Pharez was not ILLIGITAMATE! He was the son of Onan of Liviriate Marriage.(all errors in original) This is rather confused. The real situation is this:
1) Judah had three sons (at first) whose names were Er, Onan, and Shelah.
2) Judah married Er to a woman named Tamar.
2) Er did something wicked in God's sight (we're not told what that was) and God slew him.
3) Judah commanded Onan to raise up seed to Er by knowing Er's widow, Tamar (this is our first example of the implementation of the levirate law, which was later confirmed by Moses).
4) Onan knew Tamar but avoided raising up seed by spilling it on the ground.
5) God was angry with Onan for doing that and slew him.
6) Judah was afraid that if he gave Shelah to Tamar to raise up seed to Er that Shelah also would be slain, so he invented an excuse and did not give Shelah to Tamar to raise up seed to Er and meanwhile Tamar continued to live in Judah's household.
7) Some time after that, Judah's wife (the daughter of Shuah) died.
8) Judah went out of town to go sheer sheep, and news of it came to Tamar.
9) Tamar went and disguised herself as a prostitute along the road where Judah was going.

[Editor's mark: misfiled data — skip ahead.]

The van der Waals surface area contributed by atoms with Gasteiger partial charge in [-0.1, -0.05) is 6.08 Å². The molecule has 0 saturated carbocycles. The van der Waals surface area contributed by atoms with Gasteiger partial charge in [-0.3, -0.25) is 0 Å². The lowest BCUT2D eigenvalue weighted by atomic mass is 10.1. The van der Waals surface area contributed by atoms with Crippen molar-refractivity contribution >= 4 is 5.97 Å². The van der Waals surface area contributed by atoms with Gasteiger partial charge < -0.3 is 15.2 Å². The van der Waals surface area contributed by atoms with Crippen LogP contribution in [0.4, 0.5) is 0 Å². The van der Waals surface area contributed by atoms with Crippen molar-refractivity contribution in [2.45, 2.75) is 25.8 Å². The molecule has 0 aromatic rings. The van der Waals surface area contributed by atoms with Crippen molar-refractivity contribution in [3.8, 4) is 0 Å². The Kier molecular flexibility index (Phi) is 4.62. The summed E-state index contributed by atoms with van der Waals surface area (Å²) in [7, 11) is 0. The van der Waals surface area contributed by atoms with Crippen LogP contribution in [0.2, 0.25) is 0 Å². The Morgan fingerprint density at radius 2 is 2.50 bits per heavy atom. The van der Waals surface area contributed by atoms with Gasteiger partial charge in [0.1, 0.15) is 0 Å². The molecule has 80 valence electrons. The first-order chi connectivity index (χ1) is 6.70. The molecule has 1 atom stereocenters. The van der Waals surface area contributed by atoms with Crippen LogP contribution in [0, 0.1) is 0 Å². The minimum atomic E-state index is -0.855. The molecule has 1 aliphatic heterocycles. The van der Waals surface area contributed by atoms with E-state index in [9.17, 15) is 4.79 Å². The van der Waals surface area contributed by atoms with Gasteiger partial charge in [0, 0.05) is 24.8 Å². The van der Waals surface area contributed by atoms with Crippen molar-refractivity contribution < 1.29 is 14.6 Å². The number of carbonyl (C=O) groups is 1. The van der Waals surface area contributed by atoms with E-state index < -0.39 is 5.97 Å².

10) Judah fell for the bait without knowing it was Tamar, and she received some personal items from him as a pledge for the payment (in the form of a kid of the goats) he was supposed to give her.
11) Several months later, Judah found out that Tamar was pregnant and was going to have her executed for harlotry.
12) At that point she revealed whose child it was by the pledges Judah had given her, and so Judah did not execute her.
13) That conception produced twins: Pharez and Zarah.
(see Genesis 38)
The relations between Judah and Tamar were not legitimate relations. She was his son's widow, and consequently it was not proper for him to know her in the way that he did. It was also not proper for them to engage in relations as harlot and customer. Their children were not legitimate children born within a marriage. While Tamar was essentially trying to use the levirate principle to raise up seed to her dead husband Er, it was not an appropriate or blessed union. Consequently, while Judah spared her life (he could hardly kill her for being a prostitute without condemning himself as well), Scripture never refer to Pharez as the son of Er, but always as the son of Judah.
The anonymous commenter tried to bolster his case with the following comment:
Next time, use a decent Bible like the Septuagint Version instead of the pathetically deficient Geneva Bible, whose sole object was not to give the actual Bible Translation but to expound Calvinism.a) I generally use the KJV, not the Geneva Bible.
b) The Geneva Bible was actually a Bible translation, not simply Calvinist propaganda.
c) The Septuagint is not really an alternative to the Geneva Bible since (1) it is not in English and (2) it is only of the Old Testament. On this particular passage, the Septuagint does not vary from the KJV/Geneva Bible as far as the text goes.